Private jet membership program Magellan Jets said that despite President Trump’s unilateral ban on most European travelers, they have seen fresh demand, including from travelers who previously depended entirely on commercial airline service. “Just today, we have arranged several complex trips from the UK to the northeast of the U.S., which speaks to the trust clients place in us during times of uncertainty,” CEO Joshua Hebert told AIN. “We anticipate that transcontinental requests such as this will continue to rise. Additionally, since commercial airlines are suspending their routes and operations, we are inevitably going to see a spike in requests for Northeast to Southeast [U.S.] travel, which has historically been one of our most popular routes.”
Boston-based Magellan said it has established a “Covid-19 taskforce” to ensure the safety of passengers. It predicts further increases in demand for both domestic U.S. flights and trips to Latin America and the Caribbean over the next few months.
However, after some initial anticipation that the epidemic might represent an uptick in opportunity for business aviation, many veterans seemed to be adopting a more cautious outlook by the end of the second week of March. “We anticipate that Covid-19 will, on net, have a negative impact on the demand for business aircraft travel in the near term,” said Adam Cowburn, the Hong Kong-based managing director of international consultancy Alton Aviation.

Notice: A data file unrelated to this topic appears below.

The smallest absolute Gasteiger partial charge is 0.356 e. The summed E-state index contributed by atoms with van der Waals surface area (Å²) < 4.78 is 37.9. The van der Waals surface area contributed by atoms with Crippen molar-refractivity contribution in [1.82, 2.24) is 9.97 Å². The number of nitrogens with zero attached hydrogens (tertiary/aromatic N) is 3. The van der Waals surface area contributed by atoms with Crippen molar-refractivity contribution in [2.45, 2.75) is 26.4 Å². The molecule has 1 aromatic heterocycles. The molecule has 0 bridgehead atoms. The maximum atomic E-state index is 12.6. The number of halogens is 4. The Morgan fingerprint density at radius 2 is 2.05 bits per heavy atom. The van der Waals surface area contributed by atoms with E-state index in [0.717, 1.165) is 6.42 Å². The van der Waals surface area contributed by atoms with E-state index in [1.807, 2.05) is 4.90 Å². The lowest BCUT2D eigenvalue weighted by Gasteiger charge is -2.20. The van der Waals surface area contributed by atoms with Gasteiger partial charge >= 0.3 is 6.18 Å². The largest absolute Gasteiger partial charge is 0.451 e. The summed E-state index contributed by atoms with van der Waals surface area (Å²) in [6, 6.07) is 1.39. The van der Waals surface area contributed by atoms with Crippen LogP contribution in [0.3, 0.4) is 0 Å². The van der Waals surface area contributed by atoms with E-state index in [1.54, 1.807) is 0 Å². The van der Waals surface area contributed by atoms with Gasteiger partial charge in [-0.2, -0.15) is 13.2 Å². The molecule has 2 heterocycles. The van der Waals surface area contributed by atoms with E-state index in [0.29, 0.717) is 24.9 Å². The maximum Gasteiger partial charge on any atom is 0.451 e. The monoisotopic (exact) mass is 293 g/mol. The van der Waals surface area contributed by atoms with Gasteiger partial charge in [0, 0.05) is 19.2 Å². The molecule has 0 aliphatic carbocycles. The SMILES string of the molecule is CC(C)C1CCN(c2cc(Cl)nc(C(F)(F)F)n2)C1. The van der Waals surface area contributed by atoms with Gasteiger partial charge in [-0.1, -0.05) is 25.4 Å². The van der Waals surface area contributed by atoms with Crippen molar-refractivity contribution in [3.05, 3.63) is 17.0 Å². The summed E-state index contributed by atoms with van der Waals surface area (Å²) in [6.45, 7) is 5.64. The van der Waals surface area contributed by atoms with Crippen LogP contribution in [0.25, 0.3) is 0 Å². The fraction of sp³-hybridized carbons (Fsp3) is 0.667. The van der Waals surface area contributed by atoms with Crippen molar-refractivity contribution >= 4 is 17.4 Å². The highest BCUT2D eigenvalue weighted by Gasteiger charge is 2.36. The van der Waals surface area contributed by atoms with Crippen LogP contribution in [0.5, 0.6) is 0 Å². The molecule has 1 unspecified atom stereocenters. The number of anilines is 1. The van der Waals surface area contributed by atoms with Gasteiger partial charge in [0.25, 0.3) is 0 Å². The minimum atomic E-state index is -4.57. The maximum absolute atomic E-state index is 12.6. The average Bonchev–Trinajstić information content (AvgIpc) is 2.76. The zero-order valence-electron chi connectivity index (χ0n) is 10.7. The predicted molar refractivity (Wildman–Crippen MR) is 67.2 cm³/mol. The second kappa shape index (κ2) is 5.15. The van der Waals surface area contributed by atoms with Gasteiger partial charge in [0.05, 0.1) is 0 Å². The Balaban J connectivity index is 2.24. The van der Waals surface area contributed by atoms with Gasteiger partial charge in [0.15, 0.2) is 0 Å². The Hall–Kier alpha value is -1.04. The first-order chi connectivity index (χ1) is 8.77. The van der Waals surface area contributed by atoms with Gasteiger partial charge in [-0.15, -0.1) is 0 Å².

“As a result of public health authorities globally encouraging social distancing measures to reduce the virus spread, people are now avoiding exactly the types of activities that create the underlying demand for business aircraft travel in the first instance: face-to-face meetings, large-scale events, leisure travel, etcetera," he added. "The impact won’t likely be reflected yet in January and February statistics, but we expect to see a meaningful impact starting in statistics from March.”
Cowburn commented that the once highly-anticipated explosion in demand for business aviation in China had already been diminishing before the coronavirus started spreading from the country’s Hubei province in December. He cited factors such as slowing economic growth due in part to China’s trade war with the U.S. and conflicted socio-political optics associated with private aviation.
Globally, Cowburn remained sanguine about business aviation’s longer-term prospects. “Demand will come back as economic life returns to normalcy,” he told AIN.
Overall business aviation traffic volumes during February showed a somewhat mixed picture, reflecting the shifting impact of Covid-19. The 57,227 flights recorded in WingX’s monthly Business Aviation Monitor represented a year-on-year decline of just 0.8 percent. Decline for the month eroded earlier gains from January, but still left totals for the first two months of this year 1.7 percent ahead of 2019.
However, adjusting comparisons to take account of the additional day in this Leap Year, meant that February’s dip was actually more than 3 percent down. The first week of March saw a 6 percent dip in overall traffic volumes.
During the first week of March, Italy experienced a 40 percent reduction in flights. In February, German flight activity dipped by 13 percent.